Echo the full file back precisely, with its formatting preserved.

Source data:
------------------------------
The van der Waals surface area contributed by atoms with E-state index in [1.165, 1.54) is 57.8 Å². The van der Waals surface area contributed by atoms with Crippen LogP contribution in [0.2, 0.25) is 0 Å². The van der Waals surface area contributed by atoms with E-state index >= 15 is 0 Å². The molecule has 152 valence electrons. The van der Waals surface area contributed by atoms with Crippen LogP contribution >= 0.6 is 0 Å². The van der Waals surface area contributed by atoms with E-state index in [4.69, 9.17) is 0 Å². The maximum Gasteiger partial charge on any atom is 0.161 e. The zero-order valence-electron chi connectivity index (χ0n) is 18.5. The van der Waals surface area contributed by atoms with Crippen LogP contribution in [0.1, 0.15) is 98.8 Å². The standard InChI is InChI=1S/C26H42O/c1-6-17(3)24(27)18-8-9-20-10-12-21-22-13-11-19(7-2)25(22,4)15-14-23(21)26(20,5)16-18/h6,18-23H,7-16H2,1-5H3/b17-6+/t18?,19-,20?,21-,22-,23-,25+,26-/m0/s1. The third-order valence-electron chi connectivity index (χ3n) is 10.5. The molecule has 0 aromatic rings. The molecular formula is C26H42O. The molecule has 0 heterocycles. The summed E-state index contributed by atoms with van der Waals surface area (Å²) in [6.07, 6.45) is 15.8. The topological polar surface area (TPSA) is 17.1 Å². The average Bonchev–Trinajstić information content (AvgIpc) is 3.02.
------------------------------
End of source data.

The van der Waals surface area contributed by atoms with E-state index in [1.165, 1.54) is 57.8 Å². The van der Waals surface area contributed by atoms with Crippen LogP contribution in [0.2, 0.25) is 0 Å². The van der Waals surface area contributed by atoms with E-state index >= 15 is 0 Å². The molecule has 152 valence electrons. The van der Waals surface area contributed by atoms with Crippen LogP contribution >= 0.6 is 0 Å². The van der Waals surface area contributed by atoms with E-state index in [4.69, 9.17) is 0 Å². The maximum Gasteiger partial charge on any atom is 0.161 e. The zero-order valence-electron chi connectivity index (χ0n) is 18.5. The van der Waals surface area contributed by atoms with Crippen LogP contribution in [0.1, 0.15) is 98.8 Å². The standard InChI is InChI=1S/C26H42O/c1-6-17(3)24(27)18-8-9-20-10-12-21-22-13-11-19(7-2)25(22,4)15-14-23(21)26(20,5)16-18/h6,18-23H,7-16H2,1-5H3/b17-6+/t18?,19-,20?,21-,22-,23-,25+,26-/m0/s1. The third-order valence-electron chi connectivity index (χ3n) is 10.5. The molecule has 0 aromatic rings. The molecular formula is C26H42O. The molecule has 0 heterocycles. The summed E-state index contributed by atoms with van der Waals surface area (Å²) in [6.07, 6.45) is 15.8. The topological polar surface area (TPSA) is 17.1 Å². The average Bonchev–Trinajstić information content (AvgIpc) is 3.02.